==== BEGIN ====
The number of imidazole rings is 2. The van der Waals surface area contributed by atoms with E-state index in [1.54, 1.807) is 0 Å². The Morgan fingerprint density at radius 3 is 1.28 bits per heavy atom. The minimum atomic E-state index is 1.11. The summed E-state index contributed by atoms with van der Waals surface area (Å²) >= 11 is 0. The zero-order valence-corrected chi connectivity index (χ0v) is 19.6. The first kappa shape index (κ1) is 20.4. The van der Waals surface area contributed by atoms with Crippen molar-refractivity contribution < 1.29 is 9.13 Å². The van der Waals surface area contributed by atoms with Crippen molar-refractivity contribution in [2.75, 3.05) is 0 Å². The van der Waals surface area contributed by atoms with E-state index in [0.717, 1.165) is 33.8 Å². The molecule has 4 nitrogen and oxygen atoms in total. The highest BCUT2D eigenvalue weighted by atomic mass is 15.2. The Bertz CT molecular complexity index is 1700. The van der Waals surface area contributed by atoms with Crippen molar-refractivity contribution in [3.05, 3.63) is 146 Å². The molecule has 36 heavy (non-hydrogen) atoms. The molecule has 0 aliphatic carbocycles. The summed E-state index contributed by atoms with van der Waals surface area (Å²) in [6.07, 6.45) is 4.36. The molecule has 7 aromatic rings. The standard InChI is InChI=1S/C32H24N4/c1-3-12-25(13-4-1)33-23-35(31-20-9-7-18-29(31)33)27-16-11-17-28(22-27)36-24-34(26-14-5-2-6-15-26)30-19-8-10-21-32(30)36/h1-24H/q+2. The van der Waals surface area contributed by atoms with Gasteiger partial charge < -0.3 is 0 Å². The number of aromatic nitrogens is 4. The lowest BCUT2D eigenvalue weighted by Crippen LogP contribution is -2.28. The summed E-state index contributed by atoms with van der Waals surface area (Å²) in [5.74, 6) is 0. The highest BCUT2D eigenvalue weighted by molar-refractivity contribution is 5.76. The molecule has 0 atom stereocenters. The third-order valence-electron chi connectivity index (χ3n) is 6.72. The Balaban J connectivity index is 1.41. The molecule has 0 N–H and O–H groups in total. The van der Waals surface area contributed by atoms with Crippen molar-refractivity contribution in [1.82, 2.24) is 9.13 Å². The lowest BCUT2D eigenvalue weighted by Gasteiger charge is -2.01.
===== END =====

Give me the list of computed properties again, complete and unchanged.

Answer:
The number of imidazole rings is 2. The van der Waals surface area contributed by atoms with E-state index in [1.54, 1.807) is 0 Å². The Morgan fingerprint density at radius 3 is 1.28 bits per heavy atom. The minimum atomic E-state index is 1.11. The summed E-state index contributed by atoms with van der Waals surface area (Å²) >= 11 is 0. The zero-order valence-corrected chi connectivity index (χ0v) is 19.6. The first kappa shape index (κ1) is 20.4. The van der Waals surface area contributed by atoms with Crippen molar-refractivity contribution < 1.29 is 9.13 Å². The van der Waals surface area contributed by atoms with Crippen molar-refractivity contribution in [2.75, 3.05) is 0 Å². The van der Waals surface area contributed by atoms with E-state index in [0.717, 1.165) is 33.8 Å². The molecule has 4 nitrogen and oxygen atoms in total. The highest BCUT2D eigenvalue weighted by atomic mass is 15.2. The Bertz CT molecular complexity index is 1700. The van der Waals surface area contributed by atoms with Crippen molar-refractivity contribution in [3.05, 3.63) is 146 Å². The molecule has 36 heavy (non-hydrogen) atoms. The molecule has 0 aliphatic carbocycles. The summed E-state index contributed by atoms with van der Waals surface area (Å²) in [6.07, 6.45) is 4.36. The molecule has 7 aromatic rings. The standard InChI is InChI=1S/C32H24N4/c1-3-12-25(13-4-1)33-23-35(31-20-9-7-18-29(31)33)27-16-11-17-28(22-27)36-24-34(26-14-5-2-6-15-26)30-19-8-10-21-32(30)36/h1-24H/q+2. The van der Waals surface area contributed by atoms with Gasteiger partial charge < -0.3 is 0 Å². The number of aromatic nitrogens is 4. The lowest BCUT2D eigenvalue weighted by Crippen LogP contribution is -2.28. The summed E-state index contributed by atoms with van der Waals surface area (Å²) in [5.74, 6) is 0. The highest BCUT2D eigenvalue weighted by molar-refractivity contribution is 5.76. The molecule has 0 atom stereocenters. The third-order valence-electron chi connectivity index (χ3n) is 6.72. The Balaban J connectivity index is 1.41. The molecule has 0 N–H and O–H groups in total. The van der Waals surface area contributed by atoms with Crippen molar-refractivity contribution in [1.82, 2.24) is 9.13 Å². The lowest BCUT2D eigenvalue weighted by Gasteiger charge is -2.01.